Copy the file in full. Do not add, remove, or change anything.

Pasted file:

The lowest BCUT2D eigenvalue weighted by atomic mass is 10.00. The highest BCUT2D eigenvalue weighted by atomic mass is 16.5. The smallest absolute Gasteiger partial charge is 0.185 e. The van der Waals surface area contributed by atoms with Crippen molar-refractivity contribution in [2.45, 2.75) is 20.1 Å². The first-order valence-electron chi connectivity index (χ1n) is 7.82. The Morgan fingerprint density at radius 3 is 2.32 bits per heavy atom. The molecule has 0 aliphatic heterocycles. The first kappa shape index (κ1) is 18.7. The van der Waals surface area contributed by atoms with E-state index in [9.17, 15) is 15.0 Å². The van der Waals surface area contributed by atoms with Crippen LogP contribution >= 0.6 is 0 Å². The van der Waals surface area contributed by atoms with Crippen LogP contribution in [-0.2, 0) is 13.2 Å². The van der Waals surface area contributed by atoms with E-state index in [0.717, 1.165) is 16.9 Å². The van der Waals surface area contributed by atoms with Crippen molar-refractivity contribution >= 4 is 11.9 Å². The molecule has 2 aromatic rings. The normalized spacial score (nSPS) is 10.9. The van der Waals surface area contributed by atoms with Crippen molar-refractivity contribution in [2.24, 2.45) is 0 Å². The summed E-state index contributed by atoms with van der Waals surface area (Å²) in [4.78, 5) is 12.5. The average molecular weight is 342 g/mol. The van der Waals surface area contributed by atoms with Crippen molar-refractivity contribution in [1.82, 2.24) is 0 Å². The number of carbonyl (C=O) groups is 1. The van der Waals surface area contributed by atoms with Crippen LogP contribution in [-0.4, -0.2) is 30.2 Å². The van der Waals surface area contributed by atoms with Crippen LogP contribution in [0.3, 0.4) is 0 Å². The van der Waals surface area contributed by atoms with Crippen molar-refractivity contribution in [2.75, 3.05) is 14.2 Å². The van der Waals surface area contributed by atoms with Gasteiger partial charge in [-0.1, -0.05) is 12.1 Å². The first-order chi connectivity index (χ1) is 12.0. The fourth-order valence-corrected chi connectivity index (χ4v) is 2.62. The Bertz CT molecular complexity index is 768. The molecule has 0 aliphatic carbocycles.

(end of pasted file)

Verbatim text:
The lowest BCUT2D eigenvalue weighted by atomic mass is 10.00. The highest BCUT2D eigenvalue weighted by atomic mass is 16.5. The smallest absolute Gasteiger partial charge is 0.185 e. The van der Waals surface area contributed by atoms with Crippen molar-refractivity contribution in [2.45, 2.75) is 20.1 Å². The first-order valence-electron chi connectivity index (χ1n) is 7.82. The Morgan fingerprint density at radius 3 is 2.32 bits per heavy atom. The molecule has 0 aliphatic heterocycles. The first kappa shape index (κ1) is 18.7. The van der Waals surface area contributed by atoms with E-state index in [9.17, 15) is 15.0 Å². The van der Waals surface area contributed by atoms with Crippen LogP contribution >= 0.6 is 0 Å². The van der Waals surface area contributed by atoms with Crippen LogP contribution in [-0.2, 0) is 13.2 Å². The van der Waals surface area contributed by atoms with E-state index in [0.717, 1.165) is 16.9 Å². The van der Waals surface area contributed by atoms with Crippen molar-refractivity contribution >= 4 is 11.9 Å². The molecule has 2 aromatic rings. The normalized spacial score (nSPS) is 10.9. The van der Waals surface area contributed by atoms with Crippen molar-refractivity contribution in [2.24, 2.45) is 0 Å². The summed E-state index contributed by atoms with van der Waals surface area (Å²) in [4.78, 5) is 12.5. The average molecular weight is 342 g/mol. The van der Waals surface area contributed by atoms with Crippen molar-refractivity contribution in [1.82, 2.24) is 0 Å². The number of carbonyl (C=O) groups is 1. The van der Waals surface area contributed by atoms with Crippen LogP contribution in [-0.4, -0.2) is 30.2 Å². The van der Waals surface area contributed by atoms with Crippen LogP contribution in [0.3, 0.4) is 0 Å². The van der Waals surface area contributed by atoms with Crippen molar-refractivity contribution in [2.75, 3.05) is 14.2 Å². The van der Waals surface area contributed by atoms with Gasteiger partial charge in [-0.1, -0.05) is 12.1 Å². The first-order chi connectivity index (χ1) is 12.0. The fourth-order valence-corrected chi connectivity index (χ4v) is 2.62. The Bertz CT molecular complexity index is 768. The molecule has 0 aliphatic carbocycles.